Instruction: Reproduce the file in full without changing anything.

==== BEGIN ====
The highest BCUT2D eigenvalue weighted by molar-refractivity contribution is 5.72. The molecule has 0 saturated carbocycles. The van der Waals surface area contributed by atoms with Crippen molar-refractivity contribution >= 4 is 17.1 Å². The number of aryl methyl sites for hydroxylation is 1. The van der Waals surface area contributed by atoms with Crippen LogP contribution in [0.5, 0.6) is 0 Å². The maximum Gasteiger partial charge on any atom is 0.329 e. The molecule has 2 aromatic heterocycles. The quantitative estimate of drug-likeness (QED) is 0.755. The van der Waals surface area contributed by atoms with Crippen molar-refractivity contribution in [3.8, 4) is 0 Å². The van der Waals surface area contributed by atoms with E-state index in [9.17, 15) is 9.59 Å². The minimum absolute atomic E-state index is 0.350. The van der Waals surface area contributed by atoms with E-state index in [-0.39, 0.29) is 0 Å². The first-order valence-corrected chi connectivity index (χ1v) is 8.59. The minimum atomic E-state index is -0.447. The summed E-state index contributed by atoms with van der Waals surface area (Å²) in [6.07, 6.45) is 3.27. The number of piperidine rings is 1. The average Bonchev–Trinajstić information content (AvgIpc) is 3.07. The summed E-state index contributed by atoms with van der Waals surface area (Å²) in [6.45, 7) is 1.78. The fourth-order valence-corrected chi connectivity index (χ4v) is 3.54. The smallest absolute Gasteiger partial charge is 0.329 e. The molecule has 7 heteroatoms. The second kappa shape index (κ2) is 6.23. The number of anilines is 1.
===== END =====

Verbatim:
The highest BCUT2D eigenvalue weighted by molar-refractivity contribution is 5.72. The molecule has 0 saturated carbocycles. The van der Waals surface area contributed by atoms with Crippen molar-refractivity contribution >= 4 is 17.1 Å². The number of aryl methyl sites for hydroxylation is 1. The van der Waals surface area contributed by atoms with Crippen LogP contribution in [0.5, 0.6) is 0 Å². The maximum Gasteiger partial charge on any atom is 0.329 e. The molecule has 2 aromatic heterocycles. The quantitative estimate of drug-likeness (QED) is 0.755. The van der Waals surface area contributed by atoms with Crippen molar-refractivity contribution in [3.8, 4) is 0 Å². The van der Waals surface area contributed by atoms with E-state index in [9.17, 15) is 9.59 Å². The minimum absolute atomic E-state index is 0.350. The van der Waals surface area contributed by atoms with E-state index in [-0.39, 0.29) is 0 Å². The first-order valence-corrected chi connectivity index (χ1v) is 8.59. The minimum atomic E-state index is -0.447. The summed E-state index contributed by atoms with van der Waals surface area (Å²) in [6.07, 6.45) is 3.27. The number of piperidine rings is 1. The average Bonchev–Trinajstić information content (AvgIpc) is 3.07. The summed E-state index contributed by atoms with van der Waals surface area (Å²) in [6.45, 7) is 1.78. The fourth-order valence-corrected chi connectivity index (χ4v) is 3.54. The smallest absolute Gasteiger partial charge is 0.329 e. The molecule has 7 heteroatoms. The second kappa shape index (κ2) is 6.23. The number of anilines is 1.